Hormesis and the Fukushima Radiation

Many people around the world have a tremendous fear right now of the radiation that is leaking from the Fukushima Nuclear reactor in Japan.  This Fukushima radiation fear is being propagated by the media and by a general misunderstanding of radiation and its effect on humans.  The majority of this fear is spawned by the LNT Model of radiation exposure.  This Linear No-Threshold model is a predictive model used by regulatory agencies that measure the risks from radiation exposure.  Essentially, the model predicts death and cancer rates in a linear fashion from exposure to atomic bomb fallout.  The LNT assumes that any radiation exposure increases the risk of sickness, cancer and death.

Whilst no one would want to be within a few miles of the reactor if it were to undergo a complete meltdown, the effects of the radiation diminish significantly with distance away from the site.  With distance away from the site, the risks of adverse health effects drop significantly.  The Hormesis model, an alternative to the LNT model, gives data to demonstrate that although high doses of radiation have an adverse effect, low doses actually have no effect or a beneficial effect. The literature supporting the Hormesis model of is significant and I would encourage you to see the chiropractic perspective at www.pccrp.org.  The hormesis model indicates that low doses of radiation not only have little to no adverse risk, but may even have a possible benefit. This gives a totally different perspective on the radiation releases from the Fukushima reactors.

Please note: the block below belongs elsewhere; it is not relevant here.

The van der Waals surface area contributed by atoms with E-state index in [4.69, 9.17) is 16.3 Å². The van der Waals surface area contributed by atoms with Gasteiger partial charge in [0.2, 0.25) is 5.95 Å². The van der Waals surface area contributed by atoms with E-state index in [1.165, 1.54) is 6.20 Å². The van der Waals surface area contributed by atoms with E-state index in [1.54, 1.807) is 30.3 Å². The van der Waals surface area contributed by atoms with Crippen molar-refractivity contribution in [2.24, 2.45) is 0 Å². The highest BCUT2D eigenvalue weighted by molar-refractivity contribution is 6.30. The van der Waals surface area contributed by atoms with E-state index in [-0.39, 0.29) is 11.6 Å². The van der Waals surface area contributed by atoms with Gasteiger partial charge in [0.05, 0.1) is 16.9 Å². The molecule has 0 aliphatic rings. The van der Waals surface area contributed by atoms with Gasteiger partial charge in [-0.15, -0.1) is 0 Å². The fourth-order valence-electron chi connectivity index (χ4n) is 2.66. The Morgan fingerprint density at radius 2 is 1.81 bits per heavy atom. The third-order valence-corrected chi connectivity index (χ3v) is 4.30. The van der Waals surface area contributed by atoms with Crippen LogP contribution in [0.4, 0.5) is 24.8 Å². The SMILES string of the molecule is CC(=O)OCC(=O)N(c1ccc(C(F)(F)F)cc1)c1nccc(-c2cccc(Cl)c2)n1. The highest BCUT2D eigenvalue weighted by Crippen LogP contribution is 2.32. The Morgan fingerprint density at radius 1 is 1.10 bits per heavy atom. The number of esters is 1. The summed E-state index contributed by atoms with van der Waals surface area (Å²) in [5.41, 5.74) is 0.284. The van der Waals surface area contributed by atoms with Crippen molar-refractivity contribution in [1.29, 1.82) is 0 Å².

Data has shown that wind currents moving radiation from Japan to the west coast of the US will arrive approximately 36 hours after release. It was reported this morning that a measurable increase in background radiation has been detected in Alaska.  This would be daunting if the radiation levels remained as high as they are at the reactor site, but, because the radiation is dispersed, little if any effect would be demonstrated on the West coast. Furthermore, the increased levels of radiation would possibly be in the ranges of beneficial effect.

The levels measured are not expected to go beyond the low dose range and are not even expected to go beyond what one would be exposed to during a flight from LA to New York.  The fear expressed by some and the run on potassium iodide would then appear to be completely unfounded.  It does not appear that the fukushima radiation will exceed doeses that would be considered pathologic.

What does this have to do with our facility? Well, not much really; but it should put into perspective any fears that people may have regarding exposure to radiation such as during x-rays of the spine. The doses from a routine spinal x-ray examination would be in the ranges of very low dose and would therefore fit the hormesis model of no adverse effect and possibly a beneficial one, plus, the information we get from the films can be the first step in improving overall health and wellbeing!

Dr. Jason W. Haas